In Feudal Japan, Samurai warriors fought loyally for their lords. If their lord should be slain, or they fail him in battle, the Samurai would commit "Seppuku" - a ritualistic form of suicide consisting of a self-inflicted knife wound to the chest. But the intent of these warriors was not to show their lords that they did not fear death, but rather to be remembered. Every member in their family line would henceforth be known for their ancestor's loyalty.
In today's individualist modern society, we see Seppuku as foolish. Who would end their own life simply to be remembered? I would. And many others. For in the end, humans only live a feeble 70-or-so years before they die, and after the funeral, who will remember the programmer that helped to create Windows? The scientist who helped code the Human Genome? Or you, for that matter? No one.
Life is too short, many would argue, to chase idealistic dreams of immortality and fame. Many are content to live out their lives in low-profile jobs that maintain a family. For from this they obtain happiness, and what more do we need? There are many who find happiness with jobs that entertain, for example (there are many others), but these jobs have little effect on the world around us. And when these people die, they have lived their life in happiness, but on the larger scale done nothing. Where, then, do we find heroes? Role models? The very people that society rallies behind?
In those who choose to reject this complacent happiness. Unlike their counterparts, these people choose to impact the world around them, for good or evil. Not with the intent of being remembered, but that occurs as a result. Everyone remembers Ghengis Khan, Alexander The Great, Leonardo Da Vinci, and others, but certainly not because they helped to raise a family by performing tasks which did not impact the world around them. And from this, we draw a trend.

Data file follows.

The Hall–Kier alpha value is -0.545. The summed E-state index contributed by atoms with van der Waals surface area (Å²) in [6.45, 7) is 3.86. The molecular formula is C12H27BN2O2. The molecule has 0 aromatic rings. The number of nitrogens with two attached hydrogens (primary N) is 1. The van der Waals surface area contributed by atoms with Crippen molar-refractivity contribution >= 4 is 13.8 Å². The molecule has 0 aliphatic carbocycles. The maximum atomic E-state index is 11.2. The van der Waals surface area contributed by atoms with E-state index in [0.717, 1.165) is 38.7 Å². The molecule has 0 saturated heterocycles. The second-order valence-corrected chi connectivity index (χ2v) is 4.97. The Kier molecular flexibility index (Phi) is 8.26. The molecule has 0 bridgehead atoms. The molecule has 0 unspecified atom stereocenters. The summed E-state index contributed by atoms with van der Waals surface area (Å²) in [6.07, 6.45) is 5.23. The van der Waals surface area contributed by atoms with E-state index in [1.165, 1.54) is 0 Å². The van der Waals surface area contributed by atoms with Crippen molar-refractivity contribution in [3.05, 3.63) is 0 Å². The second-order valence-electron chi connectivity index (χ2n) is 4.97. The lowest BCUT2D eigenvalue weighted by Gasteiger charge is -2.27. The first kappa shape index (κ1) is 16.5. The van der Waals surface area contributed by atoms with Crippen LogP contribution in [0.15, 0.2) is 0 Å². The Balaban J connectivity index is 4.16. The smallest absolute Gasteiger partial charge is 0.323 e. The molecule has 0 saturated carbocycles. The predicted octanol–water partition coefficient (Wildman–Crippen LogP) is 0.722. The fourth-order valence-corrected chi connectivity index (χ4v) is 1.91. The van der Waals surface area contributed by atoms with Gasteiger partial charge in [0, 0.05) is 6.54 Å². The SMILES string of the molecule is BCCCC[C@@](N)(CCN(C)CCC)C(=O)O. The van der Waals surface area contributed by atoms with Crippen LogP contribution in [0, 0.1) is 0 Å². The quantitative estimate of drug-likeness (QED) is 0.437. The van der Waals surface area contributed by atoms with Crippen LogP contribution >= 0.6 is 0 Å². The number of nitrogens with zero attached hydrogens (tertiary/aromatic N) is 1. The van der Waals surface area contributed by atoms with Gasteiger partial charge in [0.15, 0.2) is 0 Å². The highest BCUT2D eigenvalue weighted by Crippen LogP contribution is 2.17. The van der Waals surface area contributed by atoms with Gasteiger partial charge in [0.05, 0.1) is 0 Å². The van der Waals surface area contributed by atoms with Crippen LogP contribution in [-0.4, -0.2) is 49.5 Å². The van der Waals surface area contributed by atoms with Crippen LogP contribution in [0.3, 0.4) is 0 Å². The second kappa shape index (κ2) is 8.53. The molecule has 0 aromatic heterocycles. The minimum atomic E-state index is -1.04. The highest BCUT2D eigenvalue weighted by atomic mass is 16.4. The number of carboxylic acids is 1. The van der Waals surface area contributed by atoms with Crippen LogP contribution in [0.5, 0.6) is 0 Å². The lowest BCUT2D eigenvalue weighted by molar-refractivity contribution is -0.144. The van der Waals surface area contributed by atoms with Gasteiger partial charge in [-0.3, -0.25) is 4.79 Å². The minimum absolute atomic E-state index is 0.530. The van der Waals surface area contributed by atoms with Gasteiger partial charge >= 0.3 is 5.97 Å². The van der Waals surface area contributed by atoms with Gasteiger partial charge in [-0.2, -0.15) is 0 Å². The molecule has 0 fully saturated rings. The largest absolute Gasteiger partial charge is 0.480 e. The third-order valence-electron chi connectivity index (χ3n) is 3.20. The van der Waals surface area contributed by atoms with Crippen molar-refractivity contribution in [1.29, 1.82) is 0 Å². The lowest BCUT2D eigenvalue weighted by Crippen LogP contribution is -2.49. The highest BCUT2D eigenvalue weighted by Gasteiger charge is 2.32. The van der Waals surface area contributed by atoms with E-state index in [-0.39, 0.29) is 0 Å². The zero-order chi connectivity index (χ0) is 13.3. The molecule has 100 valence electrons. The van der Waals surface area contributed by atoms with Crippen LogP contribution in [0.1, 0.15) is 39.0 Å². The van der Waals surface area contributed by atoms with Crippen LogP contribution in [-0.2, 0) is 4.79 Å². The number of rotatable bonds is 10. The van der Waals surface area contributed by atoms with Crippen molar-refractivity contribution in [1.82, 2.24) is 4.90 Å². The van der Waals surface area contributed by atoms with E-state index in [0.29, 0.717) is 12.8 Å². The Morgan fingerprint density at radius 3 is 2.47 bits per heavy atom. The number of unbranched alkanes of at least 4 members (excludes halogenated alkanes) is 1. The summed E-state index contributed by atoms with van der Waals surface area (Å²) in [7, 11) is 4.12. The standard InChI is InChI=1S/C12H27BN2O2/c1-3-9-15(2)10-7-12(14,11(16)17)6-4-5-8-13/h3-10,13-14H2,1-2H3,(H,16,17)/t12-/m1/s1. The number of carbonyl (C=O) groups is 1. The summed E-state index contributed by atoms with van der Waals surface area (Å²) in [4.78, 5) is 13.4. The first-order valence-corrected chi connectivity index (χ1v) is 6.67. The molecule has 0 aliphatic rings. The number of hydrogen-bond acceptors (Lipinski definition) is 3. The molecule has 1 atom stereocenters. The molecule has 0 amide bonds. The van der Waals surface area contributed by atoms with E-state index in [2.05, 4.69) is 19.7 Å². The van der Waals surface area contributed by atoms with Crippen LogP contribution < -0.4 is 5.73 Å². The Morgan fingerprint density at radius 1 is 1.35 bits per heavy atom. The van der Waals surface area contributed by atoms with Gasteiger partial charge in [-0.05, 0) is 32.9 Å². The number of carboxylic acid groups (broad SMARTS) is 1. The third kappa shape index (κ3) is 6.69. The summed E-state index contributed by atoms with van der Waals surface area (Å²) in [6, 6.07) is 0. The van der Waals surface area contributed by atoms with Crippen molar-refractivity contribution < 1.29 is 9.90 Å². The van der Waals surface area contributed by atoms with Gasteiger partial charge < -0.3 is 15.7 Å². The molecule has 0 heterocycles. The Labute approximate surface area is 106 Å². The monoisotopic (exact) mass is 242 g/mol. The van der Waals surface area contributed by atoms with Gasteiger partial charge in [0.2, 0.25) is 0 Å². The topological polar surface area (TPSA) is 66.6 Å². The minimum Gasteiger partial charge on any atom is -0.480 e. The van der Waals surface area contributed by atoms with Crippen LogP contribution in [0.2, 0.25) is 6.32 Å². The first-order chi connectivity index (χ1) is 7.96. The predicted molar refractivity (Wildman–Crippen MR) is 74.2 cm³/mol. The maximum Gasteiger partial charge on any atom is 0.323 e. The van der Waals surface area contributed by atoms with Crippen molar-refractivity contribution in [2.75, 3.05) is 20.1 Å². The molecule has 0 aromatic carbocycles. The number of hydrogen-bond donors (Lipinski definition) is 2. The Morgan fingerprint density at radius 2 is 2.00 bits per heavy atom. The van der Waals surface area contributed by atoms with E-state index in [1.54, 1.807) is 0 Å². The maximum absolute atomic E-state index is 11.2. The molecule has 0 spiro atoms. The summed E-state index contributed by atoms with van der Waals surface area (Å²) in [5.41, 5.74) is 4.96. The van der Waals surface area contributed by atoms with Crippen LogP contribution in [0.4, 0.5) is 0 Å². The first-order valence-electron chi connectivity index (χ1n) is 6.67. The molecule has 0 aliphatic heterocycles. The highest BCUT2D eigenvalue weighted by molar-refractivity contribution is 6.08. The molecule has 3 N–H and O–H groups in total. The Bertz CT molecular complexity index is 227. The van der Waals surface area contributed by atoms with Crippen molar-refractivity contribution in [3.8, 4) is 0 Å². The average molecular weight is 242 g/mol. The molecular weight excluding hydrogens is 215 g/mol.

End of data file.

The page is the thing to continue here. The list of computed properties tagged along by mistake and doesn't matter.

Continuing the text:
From ancient times, the records we can recover tell us tales of great military commanders and writers. But as we approach the present, the roles of scientists and artists become remembered. Today, with such a daunting population, how can one become one of these icons? Entrepreneurs and movie stars have dominated the twentieth century (With the exception of a certain government leaders). But in the modern age of the internet, where the world can be enlightened in an instant, there are enough movie stars and entrepreneurs to make their appearance a normal one. What, then, will be the next class of heroes? Who, in the twenty-first century, will become the next George Washington, Homer, or Hitler? Ruled out are those who exist under the guise of simple society, but who of the few that step out of Plato's cave will change the world to come? Why not you?